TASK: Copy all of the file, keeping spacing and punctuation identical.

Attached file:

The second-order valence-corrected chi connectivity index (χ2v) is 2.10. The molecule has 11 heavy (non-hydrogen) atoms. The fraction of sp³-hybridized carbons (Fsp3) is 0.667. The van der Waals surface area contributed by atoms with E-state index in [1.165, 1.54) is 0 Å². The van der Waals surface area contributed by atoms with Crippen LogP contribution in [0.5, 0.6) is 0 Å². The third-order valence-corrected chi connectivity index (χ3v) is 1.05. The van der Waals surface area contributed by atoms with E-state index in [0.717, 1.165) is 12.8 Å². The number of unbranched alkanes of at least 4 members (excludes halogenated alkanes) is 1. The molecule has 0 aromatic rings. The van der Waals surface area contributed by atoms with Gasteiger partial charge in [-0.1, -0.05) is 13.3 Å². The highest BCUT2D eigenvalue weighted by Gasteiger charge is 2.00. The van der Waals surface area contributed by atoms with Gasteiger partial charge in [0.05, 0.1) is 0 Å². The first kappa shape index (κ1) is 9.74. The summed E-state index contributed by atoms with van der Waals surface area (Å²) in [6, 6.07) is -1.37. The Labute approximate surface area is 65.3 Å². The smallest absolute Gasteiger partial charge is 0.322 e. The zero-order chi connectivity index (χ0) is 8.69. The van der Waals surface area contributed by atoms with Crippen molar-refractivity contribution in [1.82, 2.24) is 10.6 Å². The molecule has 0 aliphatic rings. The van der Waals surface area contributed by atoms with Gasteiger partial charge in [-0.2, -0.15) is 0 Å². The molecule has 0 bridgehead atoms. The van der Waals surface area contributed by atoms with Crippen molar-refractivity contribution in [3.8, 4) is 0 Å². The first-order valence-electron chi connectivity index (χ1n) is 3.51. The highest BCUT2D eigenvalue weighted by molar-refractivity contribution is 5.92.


The second-order valence-corrected chi connectivity index (χ2v) is 2.10. The molecule has 11 heavy (non-hydrogen) atoms. The fraction of sp³-hybridized carbons (Fsp3) is 0.667. The van der Waals surface area contributed by atoms with E-state index in [1.165, 1.54) is 0 Å². The van der Waals surface area contributed by atoms with Crippen LogP contribution in [0.5, 0.6) is 0 Å². The third-order valence-corrected chi connectivity index (χ3v) is 1.05. The van der Waals surface area contributed by atoms with E-state index in [0.717, 1.165) is 12.8 Å². The number of unbranched alkanes of at least 4 members (excludes halogenated alkanes) is 1. The molecule has 0 aromatic rings. The van der Waals surface area contributed by atoms with Gasteiger partial charge in [-0.1, -0.05) is 13.3 Å². The highest BCUT2D eigenvalue weighted by Gasteiger charge is 2.00. The van der Waals surface area contributed by atoms with Gasteiger partial charge in [0.05, 0.1) is 0 Å². The first kappa shape index (κ1) is 9.74. The summed E-state index contributed by atoms with van der Waals surface area (Å²) in [6, 6.07) is -1.37. The Labute approximate surface area is 65.3 Å². The smallest absolute Gasteiger partial charge is 0.322 e. The zero-order chi connectivity index (χ0) is 8.69. The van der Waals surface area contributed by atoms with Crippen molar-refractivity contribution in [1.82, 2.24) is 10.6 Å². The molecule has 0 aliphatic rings. The van der Waals surface area contributed by atoms with Gasteiger partial charge in [-0.2, -0.15) is 0 Å². The molecule has 0 bridgehead atoms. The van der Waals surface area contributed by atoms with Crippen molar-refractivity contribution in [3.8, 4) is 0 Å². The first-order valence-electron chi connectivity index (χ1n) is 3.51. The highest BCUT2D eigenvalue weighted by molar-refractivity contribution is 5.92.